Social Media and the CEO. Five Better-Do-Its - Walter Sabo

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CEO's bring two basic approaches to social media: They embrace it or they refuse to learn how to do email. Let's just assume that the CEO's who refuse to learn how to do email, or insist that their secretary's print out their emails, are about to leave the workplace.

To thrive in social media and use it as a flowing tool to build business, CEO's should use social media like a rock star or movie star.

1. Constantly. Just hit refresh. CEO's are often burdened with 1970's style corporate communications departments and lawyers obsessed with the nonsense of Sarbanes Oxley. Social media is a conversation with your customers and your employees. It is casual, fun and should answer top of mind questions your customers present.

You're as current as your last Tweet.

2. Skype. The first CEO who is available to ANYONE by Skype twice a week will become a rock star and, more importantly to her, indispensable. There is general terror when an employee goes to see the CEO in their office. Seeing the CEO on their laptop breaks down barriers and starts the flow of honest ideas and reactions. Believe me, now your staff comes to your office and says and does whatever they have to to get out alive.

Today, when customers want to reach a CEO they enter an elaborate maze. Let's go through this scenario: You want to personally reach the CEO of Verizon. For decades, Verizon operator and corporate offices were black boxes---no signage and they were unlisted. Let's think about that; the phone company was unlisted.

You can pound on the CEO's door at Verizon forever and you won't reach him. Verizon is a public company, a federally regulated utility, their CEO should be on the front line of visibility and transparency. If he became the first phone company CEO to be accessible through social media, their consumer relations scores would soar.

The first CEO who Skype's several times a week and answers questions without censorship will be the FIRST to actually embrace, engage and get cash from Jack Myers' Internet Pioneers. (See Jack's book HOOKED UP available now from the right panel of this blog.)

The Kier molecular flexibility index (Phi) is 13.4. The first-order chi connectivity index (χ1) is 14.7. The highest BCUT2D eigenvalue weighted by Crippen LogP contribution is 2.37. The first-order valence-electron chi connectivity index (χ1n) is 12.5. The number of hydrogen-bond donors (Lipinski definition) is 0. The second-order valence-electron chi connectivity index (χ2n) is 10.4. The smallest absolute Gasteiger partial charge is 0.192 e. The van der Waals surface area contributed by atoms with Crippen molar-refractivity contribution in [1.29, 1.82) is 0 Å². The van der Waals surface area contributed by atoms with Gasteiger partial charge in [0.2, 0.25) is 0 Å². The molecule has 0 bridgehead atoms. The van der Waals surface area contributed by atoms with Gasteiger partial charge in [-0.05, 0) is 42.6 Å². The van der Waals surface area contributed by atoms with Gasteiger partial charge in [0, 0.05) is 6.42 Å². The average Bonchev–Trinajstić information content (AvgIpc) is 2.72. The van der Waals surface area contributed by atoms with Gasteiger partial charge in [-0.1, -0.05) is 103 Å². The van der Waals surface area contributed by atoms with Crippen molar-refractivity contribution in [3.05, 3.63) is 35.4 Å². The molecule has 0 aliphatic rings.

The temptation by the Corp Com guys and the lawyers will be to censor the calls. If you feel they must be censored, don't do it. Remember there is already a level of screening by the fact that a person must own a computer and know how to Skype! Internet communications is all about authenticity, credibility and dependability.

3. Tweet. Based on the Twitter messages we've seen, you can post most anything. The key is to Tweet. Big shots do it. Rupert Murdoch does it obsessively. He runs a public company, he is under constant scrutiny. The reason it is essential to Tweet constantly about your daily activities is that it makes your approachable for new ideas. When customers and employees see what you are doing all day it makes it easy to present valuable, essential new ideas to you. Only you can judge if those ideas are right for your business, but now you have a direct line for new ideas. Without them, you're dead.

By sharing your day to day activities, extraordinary events become manageable. There becomes a context to the events at the company. If a customer has a terrible experience, say the flight attendant goes crazy, your customers already have a rapport with the CEO. The CEO can then credibly explain why the flight attendant went nuts and offer everyone free peanuts.

Complaints will diminish. As the customer base realizes that the CEO DOES HEAR THEM, complaints will diminish. Part of the reason many corporate bureaucracies suffer when they interact with the public is that it is so rare. The rage is unleashed...whoops back to the Country Club.

4. Millions of companies ask customers to LIKE them on FACEBOOK. The benefits of LIKING them are vague at best. It's like begging for fan mail, tacky. One food truck in Manhattan wisely promisesLike+me+on+Facebook+truckthat if you LIKE them on FACEBOOK, you will receive a free meal. How does that work? Instantly. The CEO of the food truck hands you his laptop, you go to his page on your account, LIKE the truck and get free food instantly.

As the CEO consider the FACEBOOK offer carefully. Why should a person LIKE your company? A key benefit would be direct contact with you.

5. No plans please. When most CEO's consider their options regarding "engagement with social media" they take their time, have plans written out, bringing in the dressed in black digital team and engage a digital agency and PR Firm. Save the money. Just start the conversation. You're good at that, that's how you got the job. Keep it by Tweeting right now about this article.

Walter Sabo is the Chairman of Sabo Media, a company that offers executive-on-demand services. He has worked on-site to build out new digital content platforms such as Sirius/XM. His team was the first to discover the marketing clout of web stars, Internet organic video producers. They founded OMMA award winning HITVIEWS. The company placed brands such as CBS, TiVo and Mountain Dew inside UGC. In FM broadcasting he is a leader in the profitable sector of FM Talk and held executive positions at NBC and ABC Radio. He can be reached at

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